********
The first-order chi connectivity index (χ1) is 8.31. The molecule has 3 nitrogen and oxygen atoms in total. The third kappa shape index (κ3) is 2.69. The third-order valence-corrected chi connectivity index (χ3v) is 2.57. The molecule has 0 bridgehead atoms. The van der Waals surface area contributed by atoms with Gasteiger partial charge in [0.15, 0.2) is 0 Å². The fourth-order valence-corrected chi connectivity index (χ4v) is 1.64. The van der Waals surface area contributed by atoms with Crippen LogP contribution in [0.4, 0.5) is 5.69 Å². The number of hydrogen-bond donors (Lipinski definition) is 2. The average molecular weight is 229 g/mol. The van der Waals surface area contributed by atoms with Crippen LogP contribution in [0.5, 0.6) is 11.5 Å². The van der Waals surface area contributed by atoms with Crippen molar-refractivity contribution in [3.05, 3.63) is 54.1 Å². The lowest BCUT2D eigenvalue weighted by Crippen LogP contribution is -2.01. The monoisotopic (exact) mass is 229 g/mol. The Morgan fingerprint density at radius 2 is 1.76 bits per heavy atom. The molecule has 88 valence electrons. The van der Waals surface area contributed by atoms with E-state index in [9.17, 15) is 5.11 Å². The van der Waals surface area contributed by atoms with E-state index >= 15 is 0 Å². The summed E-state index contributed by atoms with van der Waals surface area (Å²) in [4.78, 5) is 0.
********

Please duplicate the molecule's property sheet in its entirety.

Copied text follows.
The first-order chi connectivity index (χ1) is 8.31. The molecule has 3 nitrogen and oxygen atoms in total. The third kappa shape index (κ3) is 2.69. The third-order valence-corrected chi connectivity index (χ3v) is 2.57. The molecule has 0 bridgehead atoms. The van der Waals surface area contributed by atoms with Gasteiger partial charge in [0.15, 0.2) is 0 Å². The fourth-order valence-corrected chi connectivity index (χ4v) is 1.64. The van der Waals surface area contributed by atoms with Crippen LogP contribution in [0.4, 0.5) is 5.69 Å². The number of hydrogen-bond donors (Lipinski definition) is 2. The average molecular weight is 229 g/mol. The van der Waals surface area contributed by atoms with Crippen LogP contribution in [0.5, 0.6) is 11.5 Å². The van der Waals surface area contributed by atoms with Crippen molar-refractivity contribution in [3.05, 3.63) is 54.1 Å². The lowest BCUT2D eigenvalue weighted by Crippen LogP contribution is -2.01. The monoisotopic (exact) mass is 229 g/mol. The Morgan fingerprint density at radius 2 is 1.76 bits per heavy atom. The molecule has 88 valence electrons. The van der Waals surface area contributed by atoms with E-state index in [9.17, 15) is 5.11 Å². The van der Waals surface area contributed by atoms with E-state index >= 15 is 0 Å². The summed E-state index contributed by atoms with van der Waals surface area (Å²) in [4.78, 5) is 0.